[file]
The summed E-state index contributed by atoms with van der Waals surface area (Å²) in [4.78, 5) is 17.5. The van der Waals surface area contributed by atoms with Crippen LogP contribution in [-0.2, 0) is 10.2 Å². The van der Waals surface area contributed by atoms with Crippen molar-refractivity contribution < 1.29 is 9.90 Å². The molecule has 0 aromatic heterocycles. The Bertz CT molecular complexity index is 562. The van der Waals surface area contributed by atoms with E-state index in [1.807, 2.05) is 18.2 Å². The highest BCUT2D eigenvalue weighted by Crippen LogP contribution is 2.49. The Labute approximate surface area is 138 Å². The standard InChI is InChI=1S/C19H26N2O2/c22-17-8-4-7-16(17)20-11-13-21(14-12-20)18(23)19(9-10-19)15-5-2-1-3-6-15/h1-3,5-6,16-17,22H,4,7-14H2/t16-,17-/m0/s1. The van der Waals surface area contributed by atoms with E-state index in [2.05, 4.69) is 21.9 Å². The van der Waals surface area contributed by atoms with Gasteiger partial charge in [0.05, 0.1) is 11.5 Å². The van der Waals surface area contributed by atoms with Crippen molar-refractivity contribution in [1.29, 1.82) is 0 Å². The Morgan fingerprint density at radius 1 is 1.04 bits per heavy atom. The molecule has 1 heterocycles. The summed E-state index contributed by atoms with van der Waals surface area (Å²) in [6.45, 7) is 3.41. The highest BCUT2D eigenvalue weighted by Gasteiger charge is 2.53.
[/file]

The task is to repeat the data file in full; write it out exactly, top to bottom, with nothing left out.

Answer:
The summed E-state index contributed by atoms with van der Waals surface area (Å²) in [4.78, 5) is 17.5. The van der Waals surface area contributed by atoms with Crippen LogP contribution in [-0.2, 0) is 10.2 Å². The van der Waals surface area contributed by atoms with Crippen molar-refractivity contribution < 1.29 is 9.90 Å². The molecule has 0 aromatic heterocycles. The Bertz CT molecular complexity index is 562. The van der Waals surface area contributed by atoms with E-state index in [1.807, 2.05) is 18.2 Å². The highest BCUT2D eigenvalue weighted by Crippen LogP contribution is 2.49. The Labute approximate surface area is 138 Å². The standard InChI is InChI=1S/C19H26N2O2/c22-17-8-4-7-16(17)20-11-13-21(14-12-20)18(23)19(9-10-19)15-5-2-1-3-6-15/h1-3,5-6,16-17,22H,4,7-14H2/t16-,17-/m0/s1. The van der Waals surface area contributed by atoms with E-state index in [2.05, 4.69) is 21.9 Å². The van der Waals surface area contributed by atoms with Gasteiger partial charge in [0.05, 0.1) is 11.5 Å². The van der Waals surface area contributed by atoms with Crippen molar-refractivity contribution in [1.29, 1.82) is 0 Å². The Morgan fingerprint density at radius 1 is 1.04 bits per heavy atom. The molecule has 1 heterocycles. The summed E-state index contributed by atoms with van der Waals surface area (Å²) in [6.45, 7) is 3.41. The highest BCUT2D eigenvalue weighted by Gasteiger charge is 2.53.